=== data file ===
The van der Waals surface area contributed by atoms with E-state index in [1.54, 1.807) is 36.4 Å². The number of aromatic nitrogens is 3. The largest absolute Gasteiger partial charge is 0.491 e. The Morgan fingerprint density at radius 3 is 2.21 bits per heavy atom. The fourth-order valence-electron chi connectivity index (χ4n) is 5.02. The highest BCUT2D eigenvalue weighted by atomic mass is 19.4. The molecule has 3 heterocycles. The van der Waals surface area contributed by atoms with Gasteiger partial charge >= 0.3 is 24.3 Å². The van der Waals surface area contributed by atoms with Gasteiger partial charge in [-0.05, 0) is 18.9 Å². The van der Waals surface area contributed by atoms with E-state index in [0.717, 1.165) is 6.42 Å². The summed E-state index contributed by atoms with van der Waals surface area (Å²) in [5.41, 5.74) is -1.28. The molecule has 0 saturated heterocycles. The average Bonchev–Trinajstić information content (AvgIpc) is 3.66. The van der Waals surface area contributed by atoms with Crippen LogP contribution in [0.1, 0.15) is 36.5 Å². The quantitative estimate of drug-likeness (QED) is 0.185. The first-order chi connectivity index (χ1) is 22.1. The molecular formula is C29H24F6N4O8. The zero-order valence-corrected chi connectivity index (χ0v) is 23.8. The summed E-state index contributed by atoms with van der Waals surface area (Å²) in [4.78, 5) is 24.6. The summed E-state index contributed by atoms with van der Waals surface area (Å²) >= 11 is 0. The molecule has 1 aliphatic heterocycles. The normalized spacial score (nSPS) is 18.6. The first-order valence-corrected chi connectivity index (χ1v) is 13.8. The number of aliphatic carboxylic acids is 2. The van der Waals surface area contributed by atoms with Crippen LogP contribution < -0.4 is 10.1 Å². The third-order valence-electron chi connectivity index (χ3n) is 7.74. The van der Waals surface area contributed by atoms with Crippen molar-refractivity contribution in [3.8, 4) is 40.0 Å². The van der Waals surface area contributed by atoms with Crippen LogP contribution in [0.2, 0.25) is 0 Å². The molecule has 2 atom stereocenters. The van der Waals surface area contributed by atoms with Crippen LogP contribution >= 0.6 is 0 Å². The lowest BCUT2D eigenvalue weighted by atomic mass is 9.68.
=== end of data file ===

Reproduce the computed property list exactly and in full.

The van der Waals surface area contributed by atoms with E-state index in [1.54, 1.807) is 36.4 Å². The number of aromatic nitrogens is 3. The largest absolute Gasteiger partial charge is 0.491 e. The Morgan fingerprint density at radius 3 is 2.21 bits per heavy atom. The fourth-order valence-electron chi connectivity index (χ4n) is 5.02. The highest BCUT2D eigenvalue weighted by atomic mass is 19.4. The molecule has 3 heterocycles. The van der Waals surface area contributed by atoms with Gasteiger partial charge >= 0.3 is 24.3 Å². The van der Waals surface area contributed by atoms with Gasteiger partial charge in [-0.05, 0) is 18.9 Å². The van der Waals surface area contributed by atoms with E-state index in [0.717, 1.165) is 6.42 Å². The summed E-state index contributed by atoms with van der Waals surface area (Å²) in [5.41, 5.74) is -1.28. The molecule has 0 saturated heterocycles. The average Bonchev–Trinajstić information content (AvgIpc) is 3.66. The van der Waals surface area contributed by atoms with Crippen LogP contribution in [0.1, 0.15) is 36.5 Å². The quantitative estimate of drug-likeness (QED) is 0.185. The first-order chi connectivity index (χ1) is 22.1. The molecular formula is C29H24F6N4O8. The zero-order valence-corrected chi connectivity index (χ0v) is 23.8. The summed E-state index contributed by atoms with van der Waals surface area (Å²) in [4.78, 5) is 24.6. The summed E-state index contributed by atoms with van der Waals surface area (Å²) >= 11 is 0. The molecule has 1 aliphatic heterocycles. The normalized spacial score (nSPS) is 18.6. The first-order valence-corrected chi connectivity index (χ1v) is 13.8. The number of aliphatic carboxylic acids is 2. The van der Waals surface area contributed by atoms with Crippen LogP contribution < -0.4 is 10.1 Å². The third-order valence-electron chi connectivity index (χ3n) is 7.74. The van der Waals surface area contributed by atoms with Crippen molar-refractivity contribution in [3.8, 4) is 40.0 Å². The van der Waals surface area contributed by atoms with Crippen LogP contribution in [0.2, 0.25) is 0 Å². The molecule has 2 atom stereocenters. The van der Waals surface area contributed by atoms with Crippen LogP contribution >= 0.6 is 0 Å². The lowest BCUT2D eigenvalue weighted by atomic mass is 9.68.